As if on command, I hear a noise upstairs. Bukowski has woken up and, at the sound of our voices, he comes shooting down the stairs and jumps up at us—first at me, then at Ferdi, then at me again, and I almost have to laugh at him—my dog, my mate, this bundle of fur and energy.
I pick him up, take him in my arms and hug him to me, but he has no truck with my sentimentality, and twists and turns until I let him down again, then begins to scamper up and down the hall, chasing invisible rabbits.
Ferdi shifts his weight from one leg to the other, like a schoolboy expecting trouble.
‘It’s nothing serious, Ferdi,’ I say. ‘Take a break and have a cup of coffee with me.’
My knees are like rubber. I go on ahead into the kitchen. If Ferdi really did hear the music, then maybe it means that… And then everything else might also…
Not so fast, Linda.
I offer my gardener the kitchen chair I sat on yesterday (was it really only yesterday?) to have my photo taken. He lowers himself with a groan, but only because sitting down with a groan is the done thing at his age; it’s all put on. In actual fact, Ferdi is fitter than I am.
As the coffee machine gurgles, I grope for words.
‘So you were here yesterday and got a song stuck in your head?’ I say.
Ferdi looks at me, his head on one side. Then he nods, as if to say: Yes—so what?
‘You really heard that song?’
‘Where?’ I ask.
‘Through the window. I didn’t want to bother you, I really didn’t. I saw you had visitors.’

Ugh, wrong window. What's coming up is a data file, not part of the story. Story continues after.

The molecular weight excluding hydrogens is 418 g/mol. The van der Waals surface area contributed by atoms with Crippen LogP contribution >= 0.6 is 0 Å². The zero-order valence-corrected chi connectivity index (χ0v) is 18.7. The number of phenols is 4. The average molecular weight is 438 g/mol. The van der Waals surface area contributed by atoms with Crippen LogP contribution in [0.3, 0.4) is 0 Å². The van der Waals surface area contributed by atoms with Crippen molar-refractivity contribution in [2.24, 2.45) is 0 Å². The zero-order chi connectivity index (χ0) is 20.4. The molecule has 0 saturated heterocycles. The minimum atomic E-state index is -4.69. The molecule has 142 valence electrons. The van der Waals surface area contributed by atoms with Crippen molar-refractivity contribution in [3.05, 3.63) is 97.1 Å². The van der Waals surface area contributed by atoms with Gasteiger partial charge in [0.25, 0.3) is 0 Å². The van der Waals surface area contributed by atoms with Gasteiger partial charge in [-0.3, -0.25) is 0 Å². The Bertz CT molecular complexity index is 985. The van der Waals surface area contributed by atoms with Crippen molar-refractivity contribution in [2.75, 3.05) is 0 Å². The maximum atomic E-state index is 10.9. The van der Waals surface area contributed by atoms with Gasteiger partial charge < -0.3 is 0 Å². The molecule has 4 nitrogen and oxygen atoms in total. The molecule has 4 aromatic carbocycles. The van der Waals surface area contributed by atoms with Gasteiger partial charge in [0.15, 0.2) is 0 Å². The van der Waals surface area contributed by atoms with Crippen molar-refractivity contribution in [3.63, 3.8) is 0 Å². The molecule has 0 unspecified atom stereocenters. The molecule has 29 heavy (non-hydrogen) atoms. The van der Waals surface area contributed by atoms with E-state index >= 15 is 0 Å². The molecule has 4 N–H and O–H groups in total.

I can see Ferdi hesitating.
‘Why do you ask?’ he finally says.
How much should I reveal?
‘Just wondering,’ I say.
‘Wouldn’t want you to think I’d been eavesdropping,’ Ferdi adds.
‘Don’t you worry yourself,’ I say. ‘That’s not why I’m asking.’
The coffee’s ready.
‘Well,’ he says, ‘the windows were open yesterday and I was digging in the bed outside the dining room when I heard the song. The music was quite loud. But you’ll know that.’
I want to laugh and cry and rage all at once. Instead I take two cups out of the cupboard.
‘Yes,’ I say. ‘Of course. I was there.’
As if on autopilot, I pour the coffee into the cups. This new piece of information is more than my brain can cope with.
‘No milk or sugar for me,’ says Ferdi.
I hand him his cup and, clasping mine, I take a sip, then put the cup down when Bukowski comes bounding up to me and starts licking my hand.
I play with him for a while, almost forgetting that Ferdi is there until he says, ‘Thanks for the coffee. I’d better be on my way.’
Bukowski runs off after Ferdi, yapping and wagging his tail, leaving me to sink back onto the chair in a daze.
What kind of game are you playing, Herr Lenzen?
So the music was real. I wasn’t imagining things.
But if it was real, who was behind it? Victor Lenzen? Because he’d read my book and come to the conclusion that I’d react to the song in the same way as my literary alter ego Sophie? Yes, if the music was real—and real it was, because I wasn’t the only one to hear it—then Victor Lenzen must have been behind it. Because he had a plan. He was lying when he said he couldn’t hear it.